A Norman Church built c.1147-1154
Built between c.1147-1154 - William, Earl of Gloucester petitioned the Abbot of Tewkesbury to permit Henry Thusard (Clerk and first Incumbent) to build a church in the town of Kenfig.
With the encroachment of sand at the town of Kenfig, St James' church was moved and erected in Pyle.
The remnants of a Norman Castle built c.1140
Built c.1140 AD by Robert Fitzhamon, Lord of Gloucester this Norman castle was at the heart of Kenfig's infrastructure as an important maritime trading town.
Controlled by the Normans Kenfig was seen by the Welsh as an economic and political threat and was attacked at least nine times or more.
Local News Stories
Ancient Footprints at Kenfig
Discovered in 2007 below the high tide mark, between Gwely'r Misgl and Sker Point, the dating of footprints at kenfig are estimated between the beginning of the 1st century BC to the beginning of the 2nd century AD.
This information is kindly supplied by Steve Maitland Thomas, who, in addition to John Blundell discovered the footprints on Kenfig Sands in January 2007.
Photo: Glamorgan Gwent Archaelogical Trust
Fossils in Kenfig Area
Dinosaur jawbone - Stormy Down
Found at Stormy Down in 1899 this sketch is reproduced from Quarterly Journal of the Geological Society of London & illustrates jawbone from a Zanclodon (a two legged reptile with large head, short arms, standing upright with long tail) which belongs to late Triassic Period. This was 1st of its species recorded in Wales.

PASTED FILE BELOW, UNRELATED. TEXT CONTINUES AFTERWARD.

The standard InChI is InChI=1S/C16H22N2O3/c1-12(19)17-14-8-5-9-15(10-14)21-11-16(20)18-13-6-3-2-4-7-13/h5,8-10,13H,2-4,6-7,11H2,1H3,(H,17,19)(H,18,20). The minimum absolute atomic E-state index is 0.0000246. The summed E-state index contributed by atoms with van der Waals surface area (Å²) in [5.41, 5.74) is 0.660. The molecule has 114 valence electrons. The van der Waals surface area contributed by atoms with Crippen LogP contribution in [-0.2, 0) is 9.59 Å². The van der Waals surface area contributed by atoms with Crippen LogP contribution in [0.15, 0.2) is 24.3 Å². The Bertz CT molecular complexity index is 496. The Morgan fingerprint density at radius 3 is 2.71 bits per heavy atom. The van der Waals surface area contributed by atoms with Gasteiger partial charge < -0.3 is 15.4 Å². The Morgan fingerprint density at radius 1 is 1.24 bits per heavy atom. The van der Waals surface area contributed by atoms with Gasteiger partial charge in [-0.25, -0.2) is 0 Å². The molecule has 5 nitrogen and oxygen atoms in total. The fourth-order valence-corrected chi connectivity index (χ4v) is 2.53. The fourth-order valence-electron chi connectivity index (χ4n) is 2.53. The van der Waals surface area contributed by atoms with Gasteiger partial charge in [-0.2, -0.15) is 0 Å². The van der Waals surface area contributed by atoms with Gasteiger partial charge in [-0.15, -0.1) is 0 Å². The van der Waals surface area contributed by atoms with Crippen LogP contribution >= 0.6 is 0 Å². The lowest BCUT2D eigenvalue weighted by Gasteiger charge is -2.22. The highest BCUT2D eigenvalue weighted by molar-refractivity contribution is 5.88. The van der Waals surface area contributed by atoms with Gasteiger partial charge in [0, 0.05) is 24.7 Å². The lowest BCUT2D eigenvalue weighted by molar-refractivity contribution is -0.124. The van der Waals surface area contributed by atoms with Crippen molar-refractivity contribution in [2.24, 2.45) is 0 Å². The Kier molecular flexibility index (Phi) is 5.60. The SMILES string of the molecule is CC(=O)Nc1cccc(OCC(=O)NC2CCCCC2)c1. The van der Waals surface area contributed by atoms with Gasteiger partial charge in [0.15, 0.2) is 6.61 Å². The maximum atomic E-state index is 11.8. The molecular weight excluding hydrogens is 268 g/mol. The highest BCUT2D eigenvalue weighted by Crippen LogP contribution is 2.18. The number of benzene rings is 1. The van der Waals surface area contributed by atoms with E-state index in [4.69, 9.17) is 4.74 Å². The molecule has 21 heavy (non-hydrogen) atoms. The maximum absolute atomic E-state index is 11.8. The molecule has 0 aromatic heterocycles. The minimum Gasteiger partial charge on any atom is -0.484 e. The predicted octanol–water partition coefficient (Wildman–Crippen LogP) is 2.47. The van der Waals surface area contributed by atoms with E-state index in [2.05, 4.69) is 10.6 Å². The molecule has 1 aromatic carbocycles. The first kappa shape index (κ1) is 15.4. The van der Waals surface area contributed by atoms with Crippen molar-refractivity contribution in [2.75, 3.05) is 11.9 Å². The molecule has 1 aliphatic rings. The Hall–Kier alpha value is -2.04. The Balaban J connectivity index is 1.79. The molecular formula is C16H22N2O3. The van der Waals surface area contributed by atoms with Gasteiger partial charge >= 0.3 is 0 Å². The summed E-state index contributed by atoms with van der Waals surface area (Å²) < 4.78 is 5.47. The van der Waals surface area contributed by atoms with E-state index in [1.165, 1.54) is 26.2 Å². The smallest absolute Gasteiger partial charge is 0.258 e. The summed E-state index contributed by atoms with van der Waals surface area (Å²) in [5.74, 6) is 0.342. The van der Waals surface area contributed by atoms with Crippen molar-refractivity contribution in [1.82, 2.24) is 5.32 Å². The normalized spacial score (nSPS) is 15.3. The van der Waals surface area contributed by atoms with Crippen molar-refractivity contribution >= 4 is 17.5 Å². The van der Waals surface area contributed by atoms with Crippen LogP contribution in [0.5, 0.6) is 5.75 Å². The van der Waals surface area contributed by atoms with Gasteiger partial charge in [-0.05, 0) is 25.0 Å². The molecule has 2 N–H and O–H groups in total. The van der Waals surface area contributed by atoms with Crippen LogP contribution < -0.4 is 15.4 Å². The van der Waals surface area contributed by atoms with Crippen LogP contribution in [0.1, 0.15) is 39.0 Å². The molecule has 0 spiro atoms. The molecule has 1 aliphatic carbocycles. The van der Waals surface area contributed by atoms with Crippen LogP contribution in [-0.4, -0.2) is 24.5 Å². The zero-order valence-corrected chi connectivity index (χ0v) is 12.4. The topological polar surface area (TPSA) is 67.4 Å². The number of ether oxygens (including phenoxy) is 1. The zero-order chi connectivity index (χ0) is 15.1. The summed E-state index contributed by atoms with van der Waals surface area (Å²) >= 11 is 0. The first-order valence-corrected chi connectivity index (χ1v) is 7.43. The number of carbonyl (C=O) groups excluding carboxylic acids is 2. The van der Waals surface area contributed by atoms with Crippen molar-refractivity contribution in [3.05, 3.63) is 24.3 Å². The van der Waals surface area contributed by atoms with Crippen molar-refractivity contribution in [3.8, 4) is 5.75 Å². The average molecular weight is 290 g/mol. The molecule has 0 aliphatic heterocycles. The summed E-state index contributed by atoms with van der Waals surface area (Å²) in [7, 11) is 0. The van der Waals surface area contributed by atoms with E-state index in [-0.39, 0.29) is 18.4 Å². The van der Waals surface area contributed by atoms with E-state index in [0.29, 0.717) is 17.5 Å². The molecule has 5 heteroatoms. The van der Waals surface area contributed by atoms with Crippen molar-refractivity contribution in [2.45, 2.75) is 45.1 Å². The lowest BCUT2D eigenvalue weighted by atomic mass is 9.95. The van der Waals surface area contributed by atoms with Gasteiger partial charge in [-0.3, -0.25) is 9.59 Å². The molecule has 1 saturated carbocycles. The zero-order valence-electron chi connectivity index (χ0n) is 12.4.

Remains are on display in National Museum of Wales, Cardiff.
Barrie Griffiths (1942-2009) - A fitting Tribute to a local Historian
This section is dedicated to Mr Barrie Griffiths who was a prolific local historian & mainstay of Kenfig History Society; his research was thorough & his works and publications well respected throughout both the local communities and the world.
1982 - 1st Local History Booklet Published
Some 7 years before the Kenfig History Society was founded, a local history booklet was published by the Kenfig Press of Arthur Smith at Heol Fach, North Cornelly. A tribute to his grandfather who was the 1st Kenfig Councillor to be Chairman of Penybont Rural District Council & who was made a J.P. in the Coronation Year of 1937.
Only around 200 free copies of this booklet were ever published. This website project has managed to obtain a copy & is now digitally publishing this here so that it can be archived.